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Silas Farley retires


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Wow, what a shame! I mean, good for him, but as an audience member I will miss his noble and generous presence. I've also been listening to the podcast recently, and as everyone has said he has a great voice and a great personality for the podcast. 

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I am very surprised. I expected him to have a long career with NYCB, because from the beginning he was involved in so many different types of projects - choreographing at summer intensives, acting as MC at Met Museum performances and other venues, leading outreach projects, hosting the podcast and more. He seemed to be the go-to speaker/presenter. I assumed the company saw him as someone who could eventually be part of management or public relations. Maybe he will return after his formal education, and do just that. Anyway I'm sorry to see him go, but wish him well.

Edited by vipa
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What a shame, I too expected a long career for him at NYCB. My first thought seeing the topic's name was "I hope he will continue the podcasts!" So I am happy to hear he is, his voice is perfect for those. I wish him well in his next adventures, and hopefully he does return in the future in some sort of teaching capacity, I can picture him in the studio with his patience and presence.

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Here's another article about Silas Farley and his retirement from performing.

https://www.nytimes.com/2020/06/23/arts/dance/silas-farley-new-york-city-ballet.html

I'm so sorry to hear about it. Silas Farley is such a lovely performer - a true prince. I remember Mr Martins having him demonstrate for the audience when SAB's advanced students took class on the stage in celebration of Balanchine's birthday. I saw Farley's debut in Concerto Barocco a few years ago (with Ashley Laracey) and I can attest to seeing him at many a dance lecture and event. We shared the stage briefly when Victoria Simon spoke at the NYPL about teaching Balanchine's works for the trust. She wanted volunteers to learn the beginning of Serenade. When he presented himself, she said, "only people who haven't performed the ballet."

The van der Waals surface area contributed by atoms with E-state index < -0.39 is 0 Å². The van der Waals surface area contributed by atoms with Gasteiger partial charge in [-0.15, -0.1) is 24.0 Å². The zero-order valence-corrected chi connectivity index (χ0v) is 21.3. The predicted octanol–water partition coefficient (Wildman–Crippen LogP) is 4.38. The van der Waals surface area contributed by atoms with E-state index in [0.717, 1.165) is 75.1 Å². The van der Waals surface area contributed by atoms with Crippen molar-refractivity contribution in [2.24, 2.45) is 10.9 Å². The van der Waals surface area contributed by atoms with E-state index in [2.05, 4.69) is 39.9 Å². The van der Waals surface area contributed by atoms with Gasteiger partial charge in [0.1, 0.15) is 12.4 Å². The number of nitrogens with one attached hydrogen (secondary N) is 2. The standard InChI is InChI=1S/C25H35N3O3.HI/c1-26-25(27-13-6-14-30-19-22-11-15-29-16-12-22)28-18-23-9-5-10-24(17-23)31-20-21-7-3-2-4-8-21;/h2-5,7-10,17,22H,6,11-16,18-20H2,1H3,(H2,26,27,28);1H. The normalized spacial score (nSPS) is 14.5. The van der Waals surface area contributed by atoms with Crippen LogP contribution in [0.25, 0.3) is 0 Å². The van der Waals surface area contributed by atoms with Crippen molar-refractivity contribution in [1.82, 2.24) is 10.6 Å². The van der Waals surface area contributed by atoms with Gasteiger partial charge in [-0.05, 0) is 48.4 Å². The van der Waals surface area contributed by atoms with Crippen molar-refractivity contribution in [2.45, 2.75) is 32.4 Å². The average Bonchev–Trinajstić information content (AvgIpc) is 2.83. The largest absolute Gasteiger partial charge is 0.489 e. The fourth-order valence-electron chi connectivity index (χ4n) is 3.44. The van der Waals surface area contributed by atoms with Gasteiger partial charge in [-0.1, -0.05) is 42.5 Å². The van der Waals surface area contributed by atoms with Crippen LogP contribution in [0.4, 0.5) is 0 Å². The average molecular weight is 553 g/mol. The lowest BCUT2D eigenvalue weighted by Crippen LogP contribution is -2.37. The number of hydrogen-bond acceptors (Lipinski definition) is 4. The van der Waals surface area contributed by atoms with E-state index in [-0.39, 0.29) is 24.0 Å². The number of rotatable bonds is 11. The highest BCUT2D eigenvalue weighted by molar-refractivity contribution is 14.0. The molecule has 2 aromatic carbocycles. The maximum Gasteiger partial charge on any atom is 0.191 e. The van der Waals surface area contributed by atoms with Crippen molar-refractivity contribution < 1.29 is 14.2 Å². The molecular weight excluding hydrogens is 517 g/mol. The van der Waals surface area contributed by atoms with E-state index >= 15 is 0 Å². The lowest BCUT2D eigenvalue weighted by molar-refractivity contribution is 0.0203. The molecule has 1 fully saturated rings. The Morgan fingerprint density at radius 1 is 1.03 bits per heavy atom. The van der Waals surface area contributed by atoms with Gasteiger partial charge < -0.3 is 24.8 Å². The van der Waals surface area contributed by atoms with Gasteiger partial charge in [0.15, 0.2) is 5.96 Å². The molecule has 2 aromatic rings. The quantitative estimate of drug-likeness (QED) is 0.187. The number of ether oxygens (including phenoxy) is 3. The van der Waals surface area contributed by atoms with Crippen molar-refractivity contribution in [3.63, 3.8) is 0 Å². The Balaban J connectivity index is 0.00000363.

Silas responded, "These are women's roles. I've never done them," and she let him come up and learn it. He has such enthusiasm for all aspects of dance and Balanchine, always wanting to learn.

I wish him every success.

 

 

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4 hours ago, BalanchineFan said:

We shared the stage briefly when Victoria Simon spoke at the NYPL about teaching Balanchine's works for the trust. She wanted volunteers to learn the beginning of Serenade. When he presented himself, she said, "only people who haven't performed the ballet."

Silas responded, "These are women's roles. I've never done them," and she let him come up and learn it. He has such enthusiasm for all aspects of dance and Balanchine, always wanting to learn.

I wish him every success.

It's certainly important for male choreographers to truly understand the steps they are giving to the women (and vice versa), and get it in the body somehow. But I suppose one could argue that the male partners need to understand what the female steps are like too - and not just from the outside. Various NYCB women have said that Balanchine was particularly good at mimicking the female steps/roles, so he obviously spent a lot of time thinking about how to visualize dance from the female perspective. Seems like a worthwhile exercise for everyone.

It's certainly sad that he won't be dancing with NYCB, but Farley is a great interviewer and educator too - I know I'd like to see that continue for years. Best of luck to him.

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